The researchers then removed one monkey and replaced it with an outsider. To the newcomer’s surprise and horror, all the other monkeys blocked its way to the banana. After two attempts and attacks, the new monkey gave up its quest for the banana.
Next the researchers removed another of the original five monkeys and replaced it with a new one. As expected, the newcomer went to the stairs and was pulled back. Joining the attack was the previous newcomer, who took part in the punishment with enthusiasm. One by one, all the original monkeys were replaced, until none had ever been sprayed with cold water. Nevertheless, no monkey ever again approached the stairs to reach the banana. As far as they knew, this was just “the way we do things around here.”
The three questions addressing strategic clarity, organizational capacity, and soundness of policies are crucial in identifying the extent to which leaders might be hindering more than helping. Leaders can’t afford to avoid these questions simply because they are achieving a high degree of success or because they may not like the answers. They need to consider how much better their people could perform with help rather than hindrance.
Planning Your Escape
Freeing yourself from the hindrance trap requires a certain degree of vulnerability (see Exhibit 3). You need to be willing to honestly examine your role in hindering or helping progress along an organization’s strategic pathways. At the risk of sounding like a 12-step program, the first step in escaping the hindrance trap is to recognize that you have a problem. Looking back at the disasters that struck BP under his watch, former CEO John Browne observed in his memoir, Beyond Business: An Inspirational Memoir from a Visionary Leader (Weidenfeld & Nicholson, 2010), “I wish someone had challenged me and been brave enough to say: ‘We need to ask more disagreeable questions.’” The challenge is to hone one’s self-awareness well before disasters strike.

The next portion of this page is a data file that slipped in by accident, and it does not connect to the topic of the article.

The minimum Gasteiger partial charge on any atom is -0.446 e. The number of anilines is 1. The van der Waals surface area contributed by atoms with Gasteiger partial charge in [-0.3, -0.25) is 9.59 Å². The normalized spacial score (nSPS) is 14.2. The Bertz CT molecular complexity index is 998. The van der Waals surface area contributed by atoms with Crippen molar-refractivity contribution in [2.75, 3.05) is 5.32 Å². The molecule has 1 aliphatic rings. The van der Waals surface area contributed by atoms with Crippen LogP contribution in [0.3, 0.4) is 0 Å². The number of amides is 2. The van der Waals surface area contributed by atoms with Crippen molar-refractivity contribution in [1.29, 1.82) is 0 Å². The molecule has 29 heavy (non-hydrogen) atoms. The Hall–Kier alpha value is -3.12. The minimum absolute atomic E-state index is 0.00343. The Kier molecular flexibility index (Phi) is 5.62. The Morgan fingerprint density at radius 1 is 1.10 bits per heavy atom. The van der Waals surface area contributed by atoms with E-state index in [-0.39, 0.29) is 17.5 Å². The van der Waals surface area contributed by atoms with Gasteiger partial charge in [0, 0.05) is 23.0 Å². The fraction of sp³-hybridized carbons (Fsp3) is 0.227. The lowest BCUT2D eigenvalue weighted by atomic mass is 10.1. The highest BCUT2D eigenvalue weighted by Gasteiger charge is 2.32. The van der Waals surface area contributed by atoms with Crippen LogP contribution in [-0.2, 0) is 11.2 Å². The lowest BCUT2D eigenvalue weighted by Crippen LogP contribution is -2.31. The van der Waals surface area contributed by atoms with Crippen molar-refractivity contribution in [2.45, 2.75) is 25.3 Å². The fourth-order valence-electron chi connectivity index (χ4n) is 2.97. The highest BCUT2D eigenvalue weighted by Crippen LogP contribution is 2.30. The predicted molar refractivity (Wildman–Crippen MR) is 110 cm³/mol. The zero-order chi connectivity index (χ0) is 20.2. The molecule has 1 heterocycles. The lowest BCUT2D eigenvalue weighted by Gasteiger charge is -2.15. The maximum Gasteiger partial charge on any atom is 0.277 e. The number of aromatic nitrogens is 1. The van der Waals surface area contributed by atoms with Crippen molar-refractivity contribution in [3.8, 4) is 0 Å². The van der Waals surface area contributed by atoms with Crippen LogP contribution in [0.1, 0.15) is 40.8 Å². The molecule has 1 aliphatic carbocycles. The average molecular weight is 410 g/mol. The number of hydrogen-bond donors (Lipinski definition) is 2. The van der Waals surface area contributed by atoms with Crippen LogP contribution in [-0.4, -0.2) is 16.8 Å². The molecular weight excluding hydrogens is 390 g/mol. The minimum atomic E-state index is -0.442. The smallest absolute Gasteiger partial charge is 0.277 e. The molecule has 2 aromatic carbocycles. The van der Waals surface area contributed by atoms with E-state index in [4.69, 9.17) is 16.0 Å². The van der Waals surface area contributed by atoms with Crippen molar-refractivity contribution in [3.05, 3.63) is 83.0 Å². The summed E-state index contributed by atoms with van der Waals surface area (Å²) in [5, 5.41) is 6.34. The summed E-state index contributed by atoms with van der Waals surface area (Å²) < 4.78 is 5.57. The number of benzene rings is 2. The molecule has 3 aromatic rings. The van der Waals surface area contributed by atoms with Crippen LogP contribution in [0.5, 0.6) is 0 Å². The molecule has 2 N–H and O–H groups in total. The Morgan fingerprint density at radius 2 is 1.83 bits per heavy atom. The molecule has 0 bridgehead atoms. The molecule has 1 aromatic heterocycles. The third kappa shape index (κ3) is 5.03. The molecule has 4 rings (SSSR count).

Bosses caught in the hindrance trap frequently find out only after the damage has been done. But some enlightened leaders do have the self-awareness to discover, and the courage to admit, that they are getting in the way—and to take corrective action. Consider the case of Ralph Stayer, the CEO and cofounder of Johnsonville Foods. Stayer recognized that he had hindered the ability of employees to take on responsibilities and hold themselves accountable for positive performance. Of both his own transformation and that of Johnsonville Foods, Stayer wrote in First Person: Tales of Management Courage and Tenacity (Harvard Business School Press, 1996), “If I was going to fix what I had made, I would have to start by fixing myself.”
Stayer knew that changing company results would require a change in the way he led. Instead of simply declaring a new strategic direction, he sought more up-front engagement and accountability from those involved in the work of implementing those plans. Strategic intent was clearly communicated throughout the organization. He cut the layers of hierarchy from six to three, which helped ensure a shared understanding of the real organizational capacity required to deliver results. Revenues, margins, productivity, and quality all improved significantly.
Stayer admitted that he had been blinded by the earlier success and growth of Johnsonville; he believed success was the biggest obstacle to personal and organizational change. He realized that the control he had over the organization was misdirected and that he had become too removed from day-to-day realities as the structure of the organization had evolved.
Toward Clarity of Purpose
The second step in escaping the hindrance trap is to clarify leaders’ intent. If you are the CEO, then the solution focuses on you. If you are a leader somewhere in the middle of the organization, the solution focuses on both you and others. You need to seek clarity as much as deliver it.